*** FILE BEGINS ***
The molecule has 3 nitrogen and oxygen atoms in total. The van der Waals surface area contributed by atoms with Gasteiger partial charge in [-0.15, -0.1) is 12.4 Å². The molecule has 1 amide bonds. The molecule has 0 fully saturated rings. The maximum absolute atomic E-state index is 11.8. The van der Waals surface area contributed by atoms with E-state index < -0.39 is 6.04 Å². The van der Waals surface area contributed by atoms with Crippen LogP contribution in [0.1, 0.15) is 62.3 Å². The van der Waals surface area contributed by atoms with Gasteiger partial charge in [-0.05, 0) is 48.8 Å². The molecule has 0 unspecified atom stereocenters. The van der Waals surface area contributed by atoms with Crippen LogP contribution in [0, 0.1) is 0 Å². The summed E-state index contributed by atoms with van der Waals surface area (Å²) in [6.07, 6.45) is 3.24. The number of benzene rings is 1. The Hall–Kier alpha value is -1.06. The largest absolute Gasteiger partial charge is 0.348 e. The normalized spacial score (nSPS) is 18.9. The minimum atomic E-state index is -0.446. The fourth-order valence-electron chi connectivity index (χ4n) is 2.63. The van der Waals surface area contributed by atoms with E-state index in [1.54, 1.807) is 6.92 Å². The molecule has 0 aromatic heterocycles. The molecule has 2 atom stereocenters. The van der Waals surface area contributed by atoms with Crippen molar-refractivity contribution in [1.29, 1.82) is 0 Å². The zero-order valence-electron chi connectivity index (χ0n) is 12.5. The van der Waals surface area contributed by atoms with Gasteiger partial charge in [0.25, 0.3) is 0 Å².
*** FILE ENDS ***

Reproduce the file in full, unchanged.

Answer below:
The molecule has 3 nitrogen and oxygen atoms in total. The van der Waals surface area contributed by atoms with Gasteiger partial charge in [-0.15, -0.1) is 12.4 Å². The molecule has 1 amide bonds. The molecule has 0 fully saturated rings. The maximum absolute atomic E-state index is 11.8. The van der Waals surface area contributed by atoms with E-state index < -0.39 is 6.04 Å². The van der Waals surface area contributed by atoms with Crippen LogP contribution in [0.1, 0.15) is 62.3 Å². The van der Waals surface area contributed by atoms with Gasteiger partial charge in [-0.05, 0) is 48.8 Å². The molecule has 0 unspecified atom stereocenters. The van der Waals surface area contributed by atoms with Crippen LogP contribution in [0, 0.1) is 0 Å². The summed E-state index contributed by atoms with van der Waals surface area (Å²) in [6.07, 6.45) is 3.24. The number of benzene rings is 1. The Hall–Kier alpha value is -1.06. The largest absolute Gasteiger partial charge is 0.348 e. The normalized spacial score (nSPS) is 18.9. The minimum atomic E-state index is -0.446. The fourth-order valence-electron chi connectivity index (χ4n) is 2.63. The van der Waals surface area contributed by atoms with E-state index in [1.54, 1.807) is 6.92 Å². The molecule has 0 aromatic heterocycles. The molecule has 2 atom stereocenters. The van der Waals surface area contributed by atoms with Crippen molar-refractivity contribution in [1.29, 1.82) is 0 Å². The zero-order valence-electron chi connectivity index (χ0n) is 12.5. The van der Waals surface area contributed by atoms with Gasteiger partial charge in [0.25, 0.3) is 0 Å².